#1  In Colorado they used minimum security prisoners to pick the agricultural crops. Worked out well for everyone involved according to the RMNews. It took awhile for the workers to get in physical shape sense they were overweight and lazy, but in the end they expressed a feeling of accomplishment.
Posted by: Heriberto Ulusomble6667 || 08/11/2007 12:33 Comments || Top||

#2  getting up in the morning can cause anxiety. Your point is?
Posted by: 3dc || 08/11/2007 12:49 Comments || Top||

#3  Meanwhile, the Tsar and all his legal immigrant friends sleep peacefully, and their employer is enjoying his weekend....

Mr Cunha, Mr Gay and Mr Hammond, try obeying the law next time and maybe you and your workers could do the same.
Posted by: Swamp Blondie || 08/11/2007 13:42 Comments || Top||

#4  These guys are going to have to get used to paying for labor like all other businesses do.
Posted by: bigjim-ky || 08/11/2007 14:00 Comments || Top||

#5  "They're worried about terrorists, but I've never heard of a farmworker walking across the Arizona desert with a nuke strapped across his back."

Give it time.

This practice of falsely legitimizing illegal aliens by calling them "immigrants" has got to stop. Media outlets that persist in such willful misrepresentation should be subject to legal action.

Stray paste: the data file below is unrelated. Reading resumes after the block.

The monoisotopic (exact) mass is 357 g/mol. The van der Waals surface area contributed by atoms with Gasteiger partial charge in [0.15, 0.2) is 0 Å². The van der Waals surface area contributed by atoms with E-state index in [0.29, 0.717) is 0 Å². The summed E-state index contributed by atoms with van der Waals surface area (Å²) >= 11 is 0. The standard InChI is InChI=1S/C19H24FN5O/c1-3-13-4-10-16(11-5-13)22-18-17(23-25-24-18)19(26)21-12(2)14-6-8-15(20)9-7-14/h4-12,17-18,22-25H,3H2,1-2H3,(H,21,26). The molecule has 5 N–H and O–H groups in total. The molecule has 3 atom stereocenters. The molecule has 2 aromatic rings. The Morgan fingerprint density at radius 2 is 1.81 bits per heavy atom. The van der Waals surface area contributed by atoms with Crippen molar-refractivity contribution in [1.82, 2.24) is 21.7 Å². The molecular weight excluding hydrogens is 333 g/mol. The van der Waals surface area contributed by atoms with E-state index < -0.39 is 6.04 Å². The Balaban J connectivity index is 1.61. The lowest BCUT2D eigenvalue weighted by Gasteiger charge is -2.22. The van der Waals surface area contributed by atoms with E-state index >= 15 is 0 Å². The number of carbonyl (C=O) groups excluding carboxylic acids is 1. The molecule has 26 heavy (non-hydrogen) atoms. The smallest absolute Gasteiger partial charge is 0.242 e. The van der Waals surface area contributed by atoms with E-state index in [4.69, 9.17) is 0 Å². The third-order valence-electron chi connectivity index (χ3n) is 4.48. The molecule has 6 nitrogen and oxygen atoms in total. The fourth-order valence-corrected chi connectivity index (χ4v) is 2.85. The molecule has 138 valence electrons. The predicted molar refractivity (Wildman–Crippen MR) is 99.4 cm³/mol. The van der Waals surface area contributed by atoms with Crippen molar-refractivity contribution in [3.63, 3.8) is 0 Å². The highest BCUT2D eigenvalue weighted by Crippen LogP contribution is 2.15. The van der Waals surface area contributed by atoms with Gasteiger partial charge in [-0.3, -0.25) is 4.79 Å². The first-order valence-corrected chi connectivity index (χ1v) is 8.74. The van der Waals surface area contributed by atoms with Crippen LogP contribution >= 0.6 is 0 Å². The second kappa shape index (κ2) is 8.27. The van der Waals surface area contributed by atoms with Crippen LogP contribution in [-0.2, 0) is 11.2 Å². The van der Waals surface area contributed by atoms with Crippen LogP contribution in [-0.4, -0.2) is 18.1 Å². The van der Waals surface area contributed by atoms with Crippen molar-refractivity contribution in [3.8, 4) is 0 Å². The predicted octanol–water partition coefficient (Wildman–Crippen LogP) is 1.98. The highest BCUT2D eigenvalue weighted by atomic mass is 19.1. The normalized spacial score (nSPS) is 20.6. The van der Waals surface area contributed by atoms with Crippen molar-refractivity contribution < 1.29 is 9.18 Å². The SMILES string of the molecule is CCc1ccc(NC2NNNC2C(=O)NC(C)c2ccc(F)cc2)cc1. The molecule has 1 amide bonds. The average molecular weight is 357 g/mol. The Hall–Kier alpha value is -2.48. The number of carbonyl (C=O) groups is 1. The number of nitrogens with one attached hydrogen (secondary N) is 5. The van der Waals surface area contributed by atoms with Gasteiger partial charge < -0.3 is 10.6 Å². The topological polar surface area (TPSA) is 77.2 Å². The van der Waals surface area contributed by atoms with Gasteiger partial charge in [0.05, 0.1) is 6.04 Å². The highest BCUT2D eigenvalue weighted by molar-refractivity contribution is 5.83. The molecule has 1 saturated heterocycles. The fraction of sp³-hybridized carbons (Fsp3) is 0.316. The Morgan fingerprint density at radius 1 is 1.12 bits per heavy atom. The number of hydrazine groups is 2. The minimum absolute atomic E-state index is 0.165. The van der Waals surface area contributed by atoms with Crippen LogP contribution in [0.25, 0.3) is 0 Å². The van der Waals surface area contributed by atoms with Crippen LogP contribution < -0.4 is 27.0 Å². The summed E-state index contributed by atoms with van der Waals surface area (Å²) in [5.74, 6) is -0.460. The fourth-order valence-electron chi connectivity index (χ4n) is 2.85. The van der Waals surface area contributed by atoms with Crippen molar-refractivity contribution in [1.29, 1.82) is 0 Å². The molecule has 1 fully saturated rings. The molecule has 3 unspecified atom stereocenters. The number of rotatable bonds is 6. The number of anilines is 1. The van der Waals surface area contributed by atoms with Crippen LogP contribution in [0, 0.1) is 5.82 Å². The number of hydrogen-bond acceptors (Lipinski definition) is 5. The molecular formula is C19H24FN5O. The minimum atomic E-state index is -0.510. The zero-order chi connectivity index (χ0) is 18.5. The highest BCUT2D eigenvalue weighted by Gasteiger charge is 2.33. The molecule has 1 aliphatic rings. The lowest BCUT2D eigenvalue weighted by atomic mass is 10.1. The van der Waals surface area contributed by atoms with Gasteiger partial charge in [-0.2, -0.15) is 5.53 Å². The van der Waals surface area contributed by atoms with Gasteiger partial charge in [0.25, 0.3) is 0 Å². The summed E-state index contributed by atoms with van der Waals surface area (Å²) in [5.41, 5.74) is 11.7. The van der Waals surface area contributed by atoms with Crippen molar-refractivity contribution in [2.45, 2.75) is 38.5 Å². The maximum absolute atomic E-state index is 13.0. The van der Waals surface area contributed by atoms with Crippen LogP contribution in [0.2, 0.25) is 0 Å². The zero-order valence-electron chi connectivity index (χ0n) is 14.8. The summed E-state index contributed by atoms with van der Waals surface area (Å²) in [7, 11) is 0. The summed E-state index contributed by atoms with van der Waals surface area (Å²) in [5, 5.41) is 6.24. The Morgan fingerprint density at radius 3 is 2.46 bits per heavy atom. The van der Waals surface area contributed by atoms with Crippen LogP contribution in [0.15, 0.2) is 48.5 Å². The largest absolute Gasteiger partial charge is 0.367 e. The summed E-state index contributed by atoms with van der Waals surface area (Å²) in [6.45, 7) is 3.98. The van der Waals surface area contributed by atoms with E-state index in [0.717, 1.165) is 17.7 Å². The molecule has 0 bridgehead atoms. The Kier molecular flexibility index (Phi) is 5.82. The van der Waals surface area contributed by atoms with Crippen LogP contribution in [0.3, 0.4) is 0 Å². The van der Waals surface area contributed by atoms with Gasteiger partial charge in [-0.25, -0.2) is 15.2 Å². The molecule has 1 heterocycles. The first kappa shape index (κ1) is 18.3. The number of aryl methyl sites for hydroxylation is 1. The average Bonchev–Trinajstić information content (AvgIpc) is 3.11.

Posted by: Zenster || 08/11/2007 16:40 Comments || Top||

#6  My two cents:

1) It seems that illegal immigrants are more of a burden than a boon given all the free education and medical care they get without paying their taxes. This probably more than offsets the lower wages they take, but business owners don't see past the cash register to help their legal customers becoming more affluent by not having to fund illegal aliens. More affluent customers translates into more income for the businesses, yada yada yada.

2) Would getting rid of illegal aliens ultimately reduce the number of unemployeed citizens and thereby contribute to inflation by making employers compete for workers?
Posted by: gorb || 08/11/2007 17:44 Comments || Top||

#7  Bah. I think what would happen is that the higher labor costs would force adoption of (more) farm automation. There was a time people were confident that cotton could only be picked by hand.
Posted by: Ptah || 08/11/2007 22:05 Comments || Top||



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Sat 2007-08-11
  Philippines military kills 58 militants
Fri 2007-08-10
  Saudi police detain 135
Thu 2007-08-09
  2,760 non-Iraqi detainees in Iraqi jails, 800 Iranians
Wed 2007-08-08
  11 polio workers abducted in Khar, campaign halted
Tue 2007-08-07
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Mon 2007-08-06
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Sun 2007-08-05
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Sat 2007-08-04
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Fri 2007-08-03
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Thu 2007-08-02
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Wed 2007-08-01
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Tue 2007-07-31
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Mon 2007-07-30
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Sun 2007-07-29